Sep 11, 2007 (CIDRAP News) – Five cases of the deadly Ebola hemorrhagic fever have been confirmed in a 3-month-old disease outbreak in the Democratic Republic of the Congo (DRC), but another disease may account for some cases in the outbreak, according to news services.
Congolese Health Minister Makwenge Kaput said yesterday that tests in Franceville, Gabon, and at the US Centers for Disease Control and Prevention (CDC) had confirmed the Ebola diagnosis, according to a report from the United Nations Integrated Regional Information Networks (IRIN).
The World Health Organization (WHO) said five samples tested positive and tests on 40 more samples were pending, according to an Associated Press (AP) report published today.
At least 395 cases and 167 deaths have been reported in the outbreak in Kasai Occidental province, provincial health inspector Jean-Constantin Kanow reported in the IRIN story.
WHO spokesman Gregory Hartl said some patients in the outbreak have reported cholera-like symptoms and responded well to ciprofloxacin, an antibiotic, which would not work against a viral disease like Ebola, according to a New York Times story today. He said those patients may have contracted Shigella (bacterial) infections.
"There's no way we can be sure at this point how many cases are Shigella and how many are Ebola," Hartl told the AP.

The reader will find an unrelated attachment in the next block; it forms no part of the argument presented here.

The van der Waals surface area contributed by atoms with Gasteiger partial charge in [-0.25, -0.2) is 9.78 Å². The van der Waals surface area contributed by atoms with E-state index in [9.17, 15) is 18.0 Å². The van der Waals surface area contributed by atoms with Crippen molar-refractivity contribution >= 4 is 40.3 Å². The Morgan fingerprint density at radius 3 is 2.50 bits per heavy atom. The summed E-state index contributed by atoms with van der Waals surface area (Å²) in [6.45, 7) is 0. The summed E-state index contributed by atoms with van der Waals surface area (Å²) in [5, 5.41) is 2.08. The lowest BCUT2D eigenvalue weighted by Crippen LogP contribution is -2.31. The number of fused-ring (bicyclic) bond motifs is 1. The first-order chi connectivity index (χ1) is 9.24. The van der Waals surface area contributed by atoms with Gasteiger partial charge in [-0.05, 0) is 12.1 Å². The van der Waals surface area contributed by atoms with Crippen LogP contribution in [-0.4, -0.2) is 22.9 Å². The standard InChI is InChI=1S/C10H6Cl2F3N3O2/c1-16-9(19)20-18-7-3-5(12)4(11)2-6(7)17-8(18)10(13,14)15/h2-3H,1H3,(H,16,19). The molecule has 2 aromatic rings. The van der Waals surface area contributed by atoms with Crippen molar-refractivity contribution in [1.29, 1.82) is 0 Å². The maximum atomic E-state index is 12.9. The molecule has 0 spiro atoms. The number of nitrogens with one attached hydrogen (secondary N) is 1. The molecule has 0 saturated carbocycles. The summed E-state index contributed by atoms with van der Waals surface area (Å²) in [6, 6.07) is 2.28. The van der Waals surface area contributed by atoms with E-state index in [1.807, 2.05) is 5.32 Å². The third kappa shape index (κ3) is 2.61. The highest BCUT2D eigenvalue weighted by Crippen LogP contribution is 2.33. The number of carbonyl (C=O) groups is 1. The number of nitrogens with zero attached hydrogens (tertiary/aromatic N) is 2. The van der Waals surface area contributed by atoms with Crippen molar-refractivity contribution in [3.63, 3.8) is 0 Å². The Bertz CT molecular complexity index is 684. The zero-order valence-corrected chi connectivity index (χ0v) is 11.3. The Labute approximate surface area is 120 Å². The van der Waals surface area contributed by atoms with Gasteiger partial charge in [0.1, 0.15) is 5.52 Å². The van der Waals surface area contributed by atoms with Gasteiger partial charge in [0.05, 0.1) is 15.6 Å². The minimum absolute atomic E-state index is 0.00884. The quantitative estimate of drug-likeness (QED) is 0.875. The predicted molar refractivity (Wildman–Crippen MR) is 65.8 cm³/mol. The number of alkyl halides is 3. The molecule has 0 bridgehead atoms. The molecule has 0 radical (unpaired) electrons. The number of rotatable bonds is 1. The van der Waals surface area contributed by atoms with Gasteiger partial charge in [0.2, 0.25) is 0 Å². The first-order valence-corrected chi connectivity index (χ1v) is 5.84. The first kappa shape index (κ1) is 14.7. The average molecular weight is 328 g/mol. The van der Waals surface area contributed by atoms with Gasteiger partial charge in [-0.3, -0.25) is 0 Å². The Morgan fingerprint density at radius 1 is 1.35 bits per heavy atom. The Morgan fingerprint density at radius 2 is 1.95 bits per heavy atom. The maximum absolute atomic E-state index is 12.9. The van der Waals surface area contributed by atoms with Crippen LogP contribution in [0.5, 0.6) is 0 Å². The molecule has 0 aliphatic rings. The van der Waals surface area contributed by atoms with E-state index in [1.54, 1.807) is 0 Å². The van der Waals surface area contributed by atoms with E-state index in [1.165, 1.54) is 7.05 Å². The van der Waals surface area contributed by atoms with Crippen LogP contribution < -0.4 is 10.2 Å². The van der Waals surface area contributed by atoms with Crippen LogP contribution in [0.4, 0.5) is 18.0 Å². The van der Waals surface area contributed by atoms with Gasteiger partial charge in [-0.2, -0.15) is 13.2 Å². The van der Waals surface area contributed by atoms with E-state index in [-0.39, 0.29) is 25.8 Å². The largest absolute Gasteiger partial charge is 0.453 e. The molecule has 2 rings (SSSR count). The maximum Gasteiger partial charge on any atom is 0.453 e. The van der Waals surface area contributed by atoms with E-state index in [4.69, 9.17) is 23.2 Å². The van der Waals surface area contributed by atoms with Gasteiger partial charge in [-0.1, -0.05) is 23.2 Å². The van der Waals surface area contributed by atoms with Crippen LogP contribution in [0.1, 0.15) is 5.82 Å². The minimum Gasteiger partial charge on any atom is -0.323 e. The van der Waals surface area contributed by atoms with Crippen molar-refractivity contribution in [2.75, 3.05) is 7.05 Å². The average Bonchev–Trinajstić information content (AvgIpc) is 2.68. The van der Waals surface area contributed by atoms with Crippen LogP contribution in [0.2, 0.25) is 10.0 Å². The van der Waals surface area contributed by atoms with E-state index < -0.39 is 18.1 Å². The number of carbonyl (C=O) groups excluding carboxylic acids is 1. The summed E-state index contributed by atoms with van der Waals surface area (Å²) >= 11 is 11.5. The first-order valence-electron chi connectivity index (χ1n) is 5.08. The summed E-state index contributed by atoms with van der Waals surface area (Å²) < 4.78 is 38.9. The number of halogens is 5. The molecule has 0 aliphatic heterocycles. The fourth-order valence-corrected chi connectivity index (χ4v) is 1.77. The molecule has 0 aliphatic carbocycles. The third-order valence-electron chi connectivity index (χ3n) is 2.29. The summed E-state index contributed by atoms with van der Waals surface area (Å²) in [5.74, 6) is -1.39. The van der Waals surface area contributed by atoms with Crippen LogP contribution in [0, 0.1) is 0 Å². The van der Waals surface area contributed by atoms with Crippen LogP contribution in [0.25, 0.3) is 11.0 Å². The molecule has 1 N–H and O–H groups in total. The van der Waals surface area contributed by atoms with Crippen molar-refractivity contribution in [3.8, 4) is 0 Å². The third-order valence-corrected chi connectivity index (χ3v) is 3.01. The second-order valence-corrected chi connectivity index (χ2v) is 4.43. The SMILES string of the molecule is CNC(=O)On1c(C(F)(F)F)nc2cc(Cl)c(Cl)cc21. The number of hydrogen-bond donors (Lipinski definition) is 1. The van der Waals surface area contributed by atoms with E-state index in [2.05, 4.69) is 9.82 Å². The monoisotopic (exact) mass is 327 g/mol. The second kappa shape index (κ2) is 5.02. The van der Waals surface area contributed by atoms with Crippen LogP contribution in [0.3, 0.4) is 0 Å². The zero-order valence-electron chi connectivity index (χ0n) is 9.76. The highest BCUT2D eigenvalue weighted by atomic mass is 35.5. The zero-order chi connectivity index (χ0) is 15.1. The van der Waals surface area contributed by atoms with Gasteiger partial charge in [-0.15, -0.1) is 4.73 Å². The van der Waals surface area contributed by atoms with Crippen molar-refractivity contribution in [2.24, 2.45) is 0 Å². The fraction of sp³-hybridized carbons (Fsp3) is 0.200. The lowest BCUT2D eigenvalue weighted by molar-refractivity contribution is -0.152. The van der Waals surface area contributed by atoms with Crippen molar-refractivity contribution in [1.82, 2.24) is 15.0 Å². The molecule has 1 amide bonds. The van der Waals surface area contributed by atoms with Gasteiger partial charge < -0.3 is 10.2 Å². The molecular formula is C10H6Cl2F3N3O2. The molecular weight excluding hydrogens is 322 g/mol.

The WHO issued an alert today urging more doctors to travel to the country to fight the outbreak, according to the AP. Hartl told the Times that the first WHO teams involved in the effort arrived Sep 9 with protective equipment.
Kanow said most of the cases were in the Mweka and Luebo districts and that most of the deaths occurred early in the outbreak, according to the AP. The affected area is about 430 miles southeast of Kinshasa, the Congolese capital.
The outbreak was first recognized on Jun 8 after two village chiefs died, according to the IRIN report. All those who assisted in burying the chiefs died, said Kanow.
According to the Times report, CDC officials said six or seven villages were affected by the outbreak, and about 120 of 300 affected people died. Most of those who died were between the ages of 18 and 45 and survived only 4 or 5 days after the first symptoms, the story said.
The WHO had posted an online notice about the Congo outbreak on Aug 31, calling it an unknown illness with high mortality. The statement said more than 50% of the patients were children younger than 10.
Ebola was first recognized in the DRC (then known as Zaire) in 1976, with an outbreak in Yambuku, Orientale province. Since then, the country has had outbreaks in Kikwit, Bandundu province, in 1995, and in Watsa, Orientale province, in 1999, according to the IRIN report.
Ebola outbreaks occurred in the fall of 2003 and in the spring of 2005 in the DRC's immediate western neighbor, the Republic of the Congo.
Ebola is a highly contagious virus that is lethal in about 50% to 90% of cases. Initial symptoms include fever, headache, joint and muscle aches, sore throat, and weakness, followed by diarrhea, vomiting, and stomach pain, according to the CDC. Some patients have both internal and external bleeding. There is no vaccine or specific treatment for the disease.
Aug 31 WHO statement on Congo outbreak
CDC fact sheet on Ebola
CIDRAP overview of viral hemorrhagic fevers, including Ebola
May 18, 2005, CIDRAP News story "Ebola found in Congo Republic outbreak"